Who Cares About The Data? Don’t Question the Dogma!

Sterile worker ants tend their queen (the large one), her eggs, and her developing young
(Click image for credit)

Some of the most successful animals in creation have complex social structures. Consider the picture above. The queen ant (the large one in the picture) is the only one that can reproduce. The worker ants that tend the queen, care for her young, gather food, clean the nest, and protect the nest are sterile. They typically live short, dangerous lives so that the queen can live a long, safe life and produce many offspring.

When you look at the world through the simplistic lens of evolution, one obvious question is, “How could such social structures evolve?” If evolution is based on the idea of the survival of the fittest, why would individuals evolve to protect and care for some other individual? Worse yet, why would they evolve to become sterile, so that only the individual they are protecting and caring for can reproduce? Darwin tried to answer these questions with the concept of “group selection.” He thought that under certain circumstances, natural selection could work on a group of organisms instead of just on individuals. Evolutionists pursued this idea for quite a while, but then a more fashionable idea came along.

In 1963, W.D. Hamilton published a paper that explained the evolution of these kinds of social structures (and altruistic behavior in general) by focusing on individual genes.1 In his work, he proposed that natural selection works on individual genes, and if a given behavior leads to the perpetuation of a given gene, it will be adopted. In a much more detailed paper, he proposed Hamilton’s Rule2

(Genetic relationship) x (Benefit) > Cost

The equation basically says that altruistic behavior can evolve, as long as the cost to the individual is less than the benefit to the gene. So the closer another organism is to you genetically, and the more beneficial your action to that organism is, the more cost you as an individual can bear, because the more likely it becomes for the genes governing your actions to be perpetuated.

So in the end, evolution isn’t about perpetuating an individual. It is about perpetuating genes. So now you can see why ant colonies supposedly evolved. The ants in a colony are all closely-related, so their genetic relationship is high. The benefit to the queen is also very high, so in the end, the cost to the rest of the colony members can be high. It doesn’t matter that they live a short, dangerous life and cannot reproduce. Their genes will be perpetuated by the colony, and that’s all natural selection really “cares” about. Richard Dawkins popularized this view back in 1976 with his book The Selfish Gene, and it has been the dominant view of evolution for quite some time. Indeed, when I was in university, this was taught to me as absolute fact. We know why ants live in colonies and mothers are willing to die for their children. It’s because of Hamilton’s rule. Period.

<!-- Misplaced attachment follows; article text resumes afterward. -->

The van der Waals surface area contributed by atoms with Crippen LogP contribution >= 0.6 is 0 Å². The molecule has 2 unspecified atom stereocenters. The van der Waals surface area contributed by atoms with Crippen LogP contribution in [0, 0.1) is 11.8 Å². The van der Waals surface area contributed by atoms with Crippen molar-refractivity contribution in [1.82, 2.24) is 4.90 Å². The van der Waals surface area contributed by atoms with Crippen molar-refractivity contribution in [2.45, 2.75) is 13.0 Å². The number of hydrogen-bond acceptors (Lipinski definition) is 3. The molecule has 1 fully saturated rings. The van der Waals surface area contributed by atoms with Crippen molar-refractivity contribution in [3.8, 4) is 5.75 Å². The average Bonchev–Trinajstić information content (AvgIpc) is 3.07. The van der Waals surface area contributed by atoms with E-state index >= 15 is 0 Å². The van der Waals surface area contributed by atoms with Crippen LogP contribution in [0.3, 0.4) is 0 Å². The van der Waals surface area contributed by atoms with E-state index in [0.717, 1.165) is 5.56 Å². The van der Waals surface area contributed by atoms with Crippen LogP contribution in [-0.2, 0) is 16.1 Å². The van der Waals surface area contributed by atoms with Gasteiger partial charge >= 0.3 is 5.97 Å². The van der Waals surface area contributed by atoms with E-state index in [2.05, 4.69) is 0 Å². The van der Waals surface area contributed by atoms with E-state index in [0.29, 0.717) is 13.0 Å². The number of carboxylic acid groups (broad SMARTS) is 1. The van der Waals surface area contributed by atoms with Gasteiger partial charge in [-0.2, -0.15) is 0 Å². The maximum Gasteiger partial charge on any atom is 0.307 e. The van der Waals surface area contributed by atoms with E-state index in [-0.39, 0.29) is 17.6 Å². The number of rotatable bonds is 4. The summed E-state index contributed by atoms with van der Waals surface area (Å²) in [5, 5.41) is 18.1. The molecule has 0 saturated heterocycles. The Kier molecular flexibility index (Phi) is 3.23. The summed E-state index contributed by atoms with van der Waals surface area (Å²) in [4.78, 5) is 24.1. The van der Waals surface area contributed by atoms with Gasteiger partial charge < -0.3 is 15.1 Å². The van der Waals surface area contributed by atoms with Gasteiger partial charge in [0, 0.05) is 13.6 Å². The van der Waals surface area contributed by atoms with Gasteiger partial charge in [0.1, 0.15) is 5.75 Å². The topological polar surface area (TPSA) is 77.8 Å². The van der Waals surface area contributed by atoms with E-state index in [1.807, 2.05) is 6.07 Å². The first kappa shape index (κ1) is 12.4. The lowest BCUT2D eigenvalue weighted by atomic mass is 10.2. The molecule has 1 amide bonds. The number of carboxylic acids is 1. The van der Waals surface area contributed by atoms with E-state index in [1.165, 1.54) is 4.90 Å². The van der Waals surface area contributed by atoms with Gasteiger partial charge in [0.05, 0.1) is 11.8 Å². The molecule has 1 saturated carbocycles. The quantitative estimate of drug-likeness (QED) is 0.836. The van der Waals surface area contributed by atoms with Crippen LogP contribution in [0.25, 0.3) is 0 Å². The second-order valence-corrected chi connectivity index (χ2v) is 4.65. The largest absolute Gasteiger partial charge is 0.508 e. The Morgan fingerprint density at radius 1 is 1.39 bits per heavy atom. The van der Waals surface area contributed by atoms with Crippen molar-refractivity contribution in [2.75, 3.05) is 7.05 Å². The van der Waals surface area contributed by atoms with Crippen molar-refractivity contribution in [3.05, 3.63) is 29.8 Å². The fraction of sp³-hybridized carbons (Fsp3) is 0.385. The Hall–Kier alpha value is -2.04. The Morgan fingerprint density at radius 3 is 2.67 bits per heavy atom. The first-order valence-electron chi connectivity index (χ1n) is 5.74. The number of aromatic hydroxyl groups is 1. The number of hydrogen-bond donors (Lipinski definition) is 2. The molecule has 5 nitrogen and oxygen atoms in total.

Well, as is the case with most fashionable trends in evolution, detailed analysis has finally gotten in the way of this cherished rule. Two world-renowned evolutionists (Martin A. Nowak and Edward O. Wilson) have teamed up with Corina E. Tarnita to publish a paper that claims Hamilton’s rule almost never holds, and when it does, it is indistinguishable from standard natural selection.3

I read this paper sometime last year and found it interesting, and then I didn’t think much more about it. While the authors do make a case for how standard natural selection can explain social structures like those found in ant colonies and bee hives, I find the design explanation to be much more straightforward and scientifically enlightening. Complex social behaviors exist because of genes and biological structures that are designed for them to exist. Trying to tease out what those genes and biological structures are and how they contribute to the overall design of the organism is much more scientifically valuable that trying to concoct silly “just so” stories about how they might have evolved.

My interest was rekindled, however, when I saw what Dr. Jerry Coyne and Dr. Richard Dawkins wrote about the paper. I first ran across Dr. Coyne’s rant, which said (in part):

I don’t know what’s gotten into E. O. Wilson. He’s certainly the world’s most famous evolutionary biologist, and has gone from strength to strength over the years, winning two Pulitzer Prizes, writing great general books on not only ants but conservation and social behavior…But now Wilson, along with some collaborators like David Sloan Wilson and Martin Nowak, is definitely heading off on the wrong track. They’re attacking kin selection, not only maintaining that it has nothing to do with the evolution of social insects, but is a misguided way to look at evolution in general. And they’re wrong—dead wrong.

He also gives the journal Nature a “big raspberry” for publishing the article. He claims that good reviewers would never have allowed the paper to see the light of day. Coyne’s rant led me to another rant by Dawkins, which claims that Wilson never really understood this topic and that Nowack is irritating.

Now as I said, I think that both Hamilton’s rule and the arguments of Nowack, Tarnita, and Wilson are incorrect. What I find interesting about this situation, however, is how Coyne and Dawkins reacted to the new paper. What they have written about Nowack, Tarnita, and Wilson is quite similar to what they have written about creationists. We don’t understand evolution, we are irritating, we are dead wrong, etc., etc.

The real key seems to be that these two “high priests” of evolution just don’t want any dissent. They don’t want it from creationists; they don’t want it from intelligent design advocates; and they don’t want it from fellow evolutionists. They just don’t want anyone to question the evolutionary dogma.